Wrong! MS offering is the most intuitive of them all. In fact the opposite holds true for your argument. The one device direction is actually more practical and with the hybrid detachable form factor, no one who tried it with an open mind would go back back to lugging two devices, even in its present state (as it’s still a work in progress). People are buying keyboards for their iPads and other tablets and wishing they could do more on their tablets and you’re telling me that an OS that offers that opportunity is a mistake? Unlike you I’m finding that you I’m on the modern UI side most times and only use the desktop for office and those other times when i need more powerful programs like bluebeam revu. Just a tap and I’m in another environment on the same device, not needing to change devices. On the desktop, you are aware you can completely bypass the start screen and never have to see it at all with just one setting, right?

  • shinsenai

    I can only use my own experience, but this is completely the opposite of what I see. I used to change computers once a year and upgrade single parts even more often. Every time it was related to replacing faulty parts or improving the performance, more memory, better video card, a TV tuner, etc. I stopped doing this three years ago, nothing broke since then and whatever I could upgrade now would not give me substantially more performance or features. On the other hand I’ve upgraded to every new Windows OS that came out and I’ve been on Windows 8/8.1 since the preview. I’ve W8.1 on my main desktop (an all-in-one), on a laptop and I own a Surface Pro 2. The OS works well for me in all those cases, I use what I need and it does what I expect, including using full-screen apps on both a very large screen and the Surface. The reason why people do not buy new PCs is not because of an OS, it’s because there is no point in buying new desktop hardware, they rather buy a new tablet. Mac sales are down as well and even more than PCs according to some. The reasons are the same. If anything, Windows 8 “made it worse for PCs” because it provided for the first time the realistic possibility of having efficient Windows tablets. Not because W8 doesn’t work on PCs, but because I already have a PC and do not need a new one. When hardware improvements becomes so compelling that new PCs are needed, we will see a reversal, but I don’t see that happening any time soon.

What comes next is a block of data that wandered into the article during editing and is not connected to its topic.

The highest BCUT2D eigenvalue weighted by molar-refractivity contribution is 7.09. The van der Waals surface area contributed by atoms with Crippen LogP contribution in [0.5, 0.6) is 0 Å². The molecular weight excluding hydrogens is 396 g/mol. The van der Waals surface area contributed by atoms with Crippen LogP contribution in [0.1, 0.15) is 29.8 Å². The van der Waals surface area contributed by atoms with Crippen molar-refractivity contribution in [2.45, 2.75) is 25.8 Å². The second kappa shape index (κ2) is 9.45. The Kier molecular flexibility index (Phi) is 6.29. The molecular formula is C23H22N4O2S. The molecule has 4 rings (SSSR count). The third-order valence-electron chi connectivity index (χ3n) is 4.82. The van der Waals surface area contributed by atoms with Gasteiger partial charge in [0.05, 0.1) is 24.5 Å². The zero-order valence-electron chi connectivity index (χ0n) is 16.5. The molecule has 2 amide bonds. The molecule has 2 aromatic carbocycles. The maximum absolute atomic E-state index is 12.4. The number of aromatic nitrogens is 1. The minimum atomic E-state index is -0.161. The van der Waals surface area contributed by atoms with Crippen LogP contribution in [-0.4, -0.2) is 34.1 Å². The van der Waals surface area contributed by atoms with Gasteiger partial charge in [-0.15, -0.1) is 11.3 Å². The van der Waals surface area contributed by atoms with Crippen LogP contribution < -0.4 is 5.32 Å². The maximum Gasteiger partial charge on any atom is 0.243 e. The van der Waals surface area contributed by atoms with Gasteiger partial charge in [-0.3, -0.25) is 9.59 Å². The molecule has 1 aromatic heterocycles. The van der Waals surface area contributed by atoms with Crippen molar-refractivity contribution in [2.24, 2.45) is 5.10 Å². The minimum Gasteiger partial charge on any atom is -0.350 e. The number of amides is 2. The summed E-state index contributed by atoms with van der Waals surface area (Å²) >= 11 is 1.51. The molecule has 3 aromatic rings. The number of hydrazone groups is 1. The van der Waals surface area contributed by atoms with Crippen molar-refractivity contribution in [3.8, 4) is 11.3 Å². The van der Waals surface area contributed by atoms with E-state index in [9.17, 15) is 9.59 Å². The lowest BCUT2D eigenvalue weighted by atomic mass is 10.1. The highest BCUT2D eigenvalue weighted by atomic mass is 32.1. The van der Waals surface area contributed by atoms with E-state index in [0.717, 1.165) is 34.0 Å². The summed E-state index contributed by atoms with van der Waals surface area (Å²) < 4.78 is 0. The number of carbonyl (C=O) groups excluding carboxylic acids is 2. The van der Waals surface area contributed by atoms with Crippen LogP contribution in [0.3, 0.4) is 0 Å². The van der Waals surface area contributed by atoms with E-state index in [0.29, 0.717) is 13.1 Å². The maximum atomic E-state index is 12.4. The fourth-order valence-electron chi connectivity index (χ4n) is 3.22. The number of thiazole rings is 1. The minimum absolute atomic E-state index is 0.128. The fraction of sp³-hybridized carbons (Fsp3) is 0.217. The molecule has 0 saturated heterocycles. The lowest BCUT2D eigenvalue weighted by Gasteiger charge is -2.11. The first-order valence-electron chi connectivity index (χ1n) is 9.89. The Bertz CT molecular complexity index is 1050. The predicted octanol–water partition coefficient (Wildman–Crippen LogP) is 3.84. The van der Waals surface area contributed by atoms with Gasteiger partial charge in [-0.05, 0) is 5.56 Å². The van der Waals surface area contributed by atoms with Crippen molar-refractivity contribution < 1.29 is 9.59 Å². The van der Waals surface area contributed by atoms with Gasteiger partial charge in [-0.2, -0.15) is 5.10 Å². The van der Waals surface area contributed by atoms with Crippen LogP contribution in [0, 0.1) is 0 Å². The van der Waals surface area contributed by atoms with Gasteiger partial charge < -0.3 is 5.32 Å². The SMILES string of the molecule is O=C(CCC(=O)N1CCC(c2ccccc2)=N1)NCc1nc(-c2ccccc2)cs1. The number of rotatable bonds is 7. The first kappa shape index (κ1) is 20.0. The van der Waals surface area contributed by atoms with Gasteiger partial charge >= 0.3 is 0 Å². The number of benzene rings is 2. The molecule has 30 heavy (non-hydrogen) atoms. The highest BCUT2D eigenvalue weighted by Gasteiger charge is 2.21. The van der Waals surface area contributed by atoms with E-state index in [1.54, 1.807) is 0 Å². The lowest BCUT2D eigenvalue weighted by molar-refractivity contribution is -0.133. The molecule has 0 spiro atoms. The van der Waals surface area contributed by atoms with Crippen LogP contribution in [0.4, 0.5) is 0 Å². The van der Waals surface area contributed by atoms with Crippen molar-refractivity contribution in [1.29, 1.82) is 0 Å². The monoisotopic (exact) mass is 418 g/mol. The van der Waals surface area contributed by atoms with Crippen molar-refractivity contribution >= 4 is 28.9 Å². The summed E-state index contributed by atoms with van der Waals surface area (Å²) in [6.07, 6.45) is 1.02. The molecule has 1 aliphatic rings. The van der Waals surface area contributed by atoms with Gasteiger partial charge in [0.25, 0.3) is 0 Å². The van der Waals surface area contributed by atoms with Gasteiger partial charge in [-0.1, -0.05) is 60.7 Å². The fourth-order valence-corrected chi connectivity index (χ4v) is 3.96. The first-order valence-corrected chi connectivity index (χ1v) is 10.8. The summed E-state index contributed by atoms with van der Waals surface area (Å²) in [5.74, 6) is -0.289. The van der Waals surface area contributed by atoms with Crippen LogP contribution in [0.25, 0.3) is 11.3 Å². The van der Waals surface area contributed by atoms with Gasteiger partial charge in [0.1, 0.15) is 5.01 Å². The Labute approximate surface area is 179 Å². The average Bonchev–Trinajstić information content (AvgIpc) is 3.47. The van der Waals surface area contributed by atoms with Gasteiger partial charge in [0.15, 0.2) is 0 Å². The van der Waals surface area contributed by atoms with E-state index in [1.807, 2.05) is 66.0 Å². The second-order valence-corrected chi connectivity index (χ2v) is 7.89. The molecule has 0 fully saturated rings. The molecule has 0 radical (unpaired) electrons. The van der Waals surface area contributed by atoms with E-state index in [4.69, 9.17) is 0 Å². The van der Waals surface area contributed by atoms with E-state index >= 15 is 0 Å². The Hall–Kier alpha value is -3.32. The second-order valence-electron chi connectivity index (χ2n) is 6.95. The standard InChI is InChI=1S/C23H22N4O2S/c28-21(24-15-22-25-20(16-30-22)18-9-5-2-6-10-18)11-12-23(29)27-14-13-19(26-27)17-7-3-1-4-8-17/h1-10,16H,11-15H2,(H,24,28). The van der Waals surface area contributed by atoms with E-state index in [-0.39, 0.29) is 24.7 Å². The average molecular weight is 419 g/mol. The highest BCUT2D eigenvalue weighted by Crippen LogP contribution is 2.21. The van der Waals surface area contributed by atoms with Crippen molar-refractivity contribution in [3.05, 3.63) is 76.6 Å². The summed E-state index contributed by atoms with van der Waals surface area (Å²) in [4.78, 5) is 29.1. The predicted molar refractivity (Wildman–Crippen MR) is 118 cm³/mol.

• dwayne arthur

      I agree with not needing to upgrade ,I’ve never Changed Systems that regular , I follow the path of buying great components that last 2 years of more over an up grade cycle (A change of the main board only due to a board failure) .In fact My Present Systems Run Core2 Quad Core processors that are so powerful, that I don’t need to buy new processors and when widows is upgraded there is always support for higher end hardware .

      I proved a long time ago that the software (outside of Gaming ,Multimedia Production and Heavy database stuff ) is not putting any real stress on present hardware. Windows 8 is a tough sell ,in an environment that already has tons of tablets It doesn’t fix any problem that the user was crying out about .As a hybrid solution it still feels like it needs work .